It is commonly measured in parts per million (ppm) and is usually present in the atmosphere at approximately 300 to 500 parts per million. After Borisov Concentrations of CO in the atmosphere may have risen to very high levels in some places (e.g. Wuhan, China, which probably already had high CO levels), but be much lower elsewhere.

Cometary CO would have arrived near-simultaneously all over the world, following the orbit of Borisov. This would have  meant highest concentrations in Northern hemisphere, and apparent high “infection rate” of “virus”. Local “Covid-19” outbreaks may be caused by CO-rich gas clouds slowly travelling round the world (Iran, ->Italy, -> Spain).

Toxic Substances Portal:

When carbon monoxide is released to the environment, it enters the air and remains in the atmosphere for an average of about 2 months. Eventually, carbon monoxide reacts with other compounds in the atmosphere and is converted to carbon dioxide.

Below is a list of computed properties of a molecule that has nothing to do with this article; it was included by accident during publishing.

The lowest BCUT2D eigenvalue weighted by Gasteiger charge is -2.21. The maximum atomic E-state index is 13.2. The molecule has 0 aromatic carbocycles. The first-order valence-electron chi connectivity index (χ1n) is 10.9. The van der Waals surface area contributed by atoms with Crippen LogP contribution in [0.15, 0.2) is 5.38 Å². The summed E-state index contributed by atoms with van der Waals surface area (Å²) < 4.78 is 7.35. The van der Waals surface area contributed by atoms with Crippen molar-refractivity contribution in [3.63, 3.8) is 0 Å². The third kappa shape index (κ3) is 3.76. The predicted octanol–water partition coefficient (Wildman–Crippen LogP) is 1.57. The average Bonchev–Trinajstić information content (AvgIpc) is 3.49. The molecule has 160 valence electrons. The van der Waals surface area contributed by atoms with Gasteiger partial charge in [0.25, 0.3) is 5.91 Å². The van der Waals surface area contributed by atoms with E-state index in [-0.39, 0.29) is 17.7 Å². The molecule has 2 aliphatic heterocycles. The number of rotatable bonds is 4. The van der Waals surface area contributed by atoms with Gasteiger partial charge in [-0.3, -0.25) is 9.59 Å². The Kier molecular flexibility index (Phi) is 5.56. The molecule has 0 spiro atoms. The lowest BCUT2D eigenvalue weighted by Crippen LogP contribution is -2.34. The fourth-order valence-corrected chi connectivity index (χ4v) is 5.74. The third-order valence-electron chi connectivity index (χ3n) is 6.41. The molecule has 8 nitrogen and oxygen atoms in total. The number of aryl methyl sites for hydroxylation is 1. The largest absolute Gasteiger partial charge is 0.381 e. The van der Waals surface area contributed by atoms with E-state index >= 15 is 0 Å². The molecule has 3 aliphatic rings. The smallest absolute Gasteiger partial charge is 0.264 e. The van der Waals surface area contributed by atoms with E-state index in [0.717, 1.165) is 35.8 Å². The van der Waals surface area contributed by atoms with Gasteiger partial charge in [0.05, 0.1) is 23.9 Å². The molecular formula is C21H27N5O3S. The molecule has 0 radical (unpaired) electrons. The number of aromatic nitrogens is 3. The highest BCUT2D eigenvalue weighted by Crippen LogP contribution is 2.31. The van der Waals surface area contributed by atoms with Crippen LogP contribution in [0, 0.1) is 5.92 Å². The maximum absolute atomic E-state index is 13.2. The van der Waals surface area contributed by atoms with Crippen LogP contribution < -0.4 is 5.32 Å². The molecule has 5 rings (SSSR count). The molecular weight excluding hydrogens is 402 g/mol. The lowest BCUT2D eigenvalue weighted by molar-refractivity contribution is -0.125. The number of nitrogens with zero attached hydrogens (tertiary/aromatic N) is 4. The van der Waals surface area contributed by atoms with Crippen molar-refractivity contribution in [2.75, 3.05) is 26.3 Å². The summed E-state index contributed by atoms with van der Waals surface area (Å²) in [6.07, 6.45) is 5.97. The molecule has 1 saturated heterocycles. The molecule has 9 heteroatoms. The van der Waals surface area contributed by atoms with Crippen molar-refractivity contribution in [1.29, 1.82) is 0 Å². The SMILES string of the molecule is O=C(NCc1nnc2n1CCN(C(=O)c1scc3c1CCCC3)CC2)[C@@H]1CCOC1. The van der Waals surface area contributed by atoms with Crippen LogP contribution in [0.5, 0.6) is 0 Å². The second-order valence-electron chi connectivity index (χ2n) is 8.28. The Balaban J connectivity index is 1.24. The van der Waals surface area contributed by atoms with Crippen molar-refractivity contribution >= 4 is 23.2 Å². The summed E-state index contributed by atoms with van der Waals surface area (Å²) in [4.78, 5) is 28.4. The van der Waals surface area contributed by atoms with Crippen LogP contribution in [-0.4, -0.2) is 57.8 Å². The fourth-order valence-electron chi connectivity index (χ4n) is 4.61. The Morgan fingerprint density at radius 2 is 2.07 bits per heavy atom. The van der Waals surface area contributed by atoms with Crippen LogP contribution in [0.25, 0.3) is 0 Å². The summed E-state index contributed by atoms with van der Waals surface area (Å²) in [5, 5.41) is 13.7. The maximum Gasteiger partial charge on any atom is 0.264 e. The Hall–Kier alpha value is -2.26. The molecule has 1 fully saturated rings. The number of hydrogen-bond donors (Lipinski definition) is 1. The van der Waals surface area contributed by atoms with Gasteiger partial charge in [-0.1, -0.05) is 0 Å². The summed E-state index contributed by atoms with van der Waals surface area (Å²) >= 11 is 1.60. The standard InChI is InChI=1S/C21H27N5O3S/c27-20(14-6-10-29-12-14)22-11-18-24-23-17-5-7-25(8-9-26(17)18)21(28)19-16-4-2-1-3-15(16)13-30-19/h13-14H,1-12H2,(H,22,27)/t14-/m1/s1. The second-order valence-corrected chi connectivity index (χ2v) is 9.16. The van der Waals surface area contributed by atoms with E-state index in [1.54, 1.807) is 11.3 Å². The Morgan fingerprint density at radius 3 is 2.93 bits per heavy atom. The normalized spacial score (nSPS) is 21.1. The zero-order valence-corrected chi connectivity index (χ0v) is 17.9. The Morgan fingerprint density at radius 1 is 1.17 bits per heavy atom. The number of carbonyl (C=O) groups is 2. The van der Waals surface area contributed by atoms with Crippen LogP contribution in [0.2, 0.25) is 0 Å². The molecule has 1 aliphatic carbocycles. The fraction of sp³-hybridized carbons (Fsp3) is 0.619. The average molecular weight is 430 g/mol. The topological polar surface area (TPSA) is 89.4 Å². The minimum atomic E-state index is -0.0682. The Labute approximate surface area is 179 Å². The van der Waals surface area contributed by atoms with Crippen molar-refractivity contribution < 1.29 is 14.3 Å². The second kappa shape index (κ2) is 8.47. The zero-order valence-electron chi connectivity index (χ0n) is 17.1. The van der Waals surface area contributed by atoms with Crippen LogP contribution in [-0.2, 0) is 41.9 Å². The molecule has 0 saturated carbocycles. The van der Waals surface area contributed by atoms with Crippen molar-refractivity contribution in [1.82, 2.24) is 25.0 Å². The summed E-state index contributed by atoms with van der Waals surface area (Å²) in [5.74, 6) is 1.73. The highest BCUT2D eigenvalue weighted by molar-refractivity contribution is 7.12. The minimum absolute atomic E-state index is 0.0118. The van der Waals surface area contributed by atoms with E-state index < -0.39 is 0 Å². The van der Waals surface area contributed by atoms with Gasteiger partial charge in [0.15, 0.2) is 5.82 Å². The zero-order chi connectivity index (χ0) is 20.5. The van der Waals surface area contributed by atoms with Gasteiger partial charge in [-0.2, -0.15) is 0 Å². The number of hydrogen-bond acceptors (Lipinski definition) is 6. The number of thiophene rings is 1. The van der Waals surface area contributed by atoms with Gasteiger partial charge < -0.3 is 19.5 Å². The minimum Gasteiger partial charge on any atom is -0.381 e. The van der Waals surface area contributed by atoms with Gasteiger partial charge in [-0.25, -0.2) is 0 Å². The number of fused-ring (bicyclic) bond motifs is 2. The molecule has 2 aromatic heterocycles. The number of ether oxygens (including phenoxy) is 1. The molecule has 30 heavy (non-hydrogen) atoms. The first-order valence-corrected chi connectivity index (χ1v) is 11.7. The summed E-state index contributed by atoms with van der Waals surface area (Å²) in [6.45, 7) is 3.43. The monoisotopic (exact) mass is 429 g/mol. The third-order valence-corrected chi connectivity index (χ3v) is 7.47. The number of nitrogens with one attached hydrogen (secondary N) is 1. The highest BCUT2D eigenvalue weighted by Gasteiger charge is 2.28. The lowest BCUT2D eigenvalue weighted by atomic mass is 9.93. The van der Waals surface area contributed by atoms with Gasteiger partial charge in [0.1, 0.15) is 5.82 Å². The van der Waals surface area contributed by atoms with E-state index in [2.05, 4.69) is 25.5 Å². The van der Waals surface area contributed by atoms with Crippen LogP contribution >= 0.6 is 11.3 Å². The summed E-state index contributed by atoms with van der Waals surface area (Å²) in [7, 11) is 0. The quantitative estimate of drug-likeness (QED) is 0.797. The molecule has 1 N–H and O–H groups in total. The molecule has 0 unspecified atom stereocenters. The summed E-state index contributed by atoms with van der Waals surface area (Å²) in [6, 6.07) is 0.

Carbon Dioxide tends to stay in the air:

Carbon monoxide has a molecular weight which is slightly lighter than air; but despite that fact, it doesn’t just rise to the ceiling. The difference in density between air and CO is minimal and because of this difference, it causes the gas to have a neutral effect in any room. Unlike smoke which rises, CO diffuses itself around the room and mixes with the air. We are not meant to breath CO and it can quickly affect our health. Since it mixes so well with the air, carbon monoxide is extremely dangerous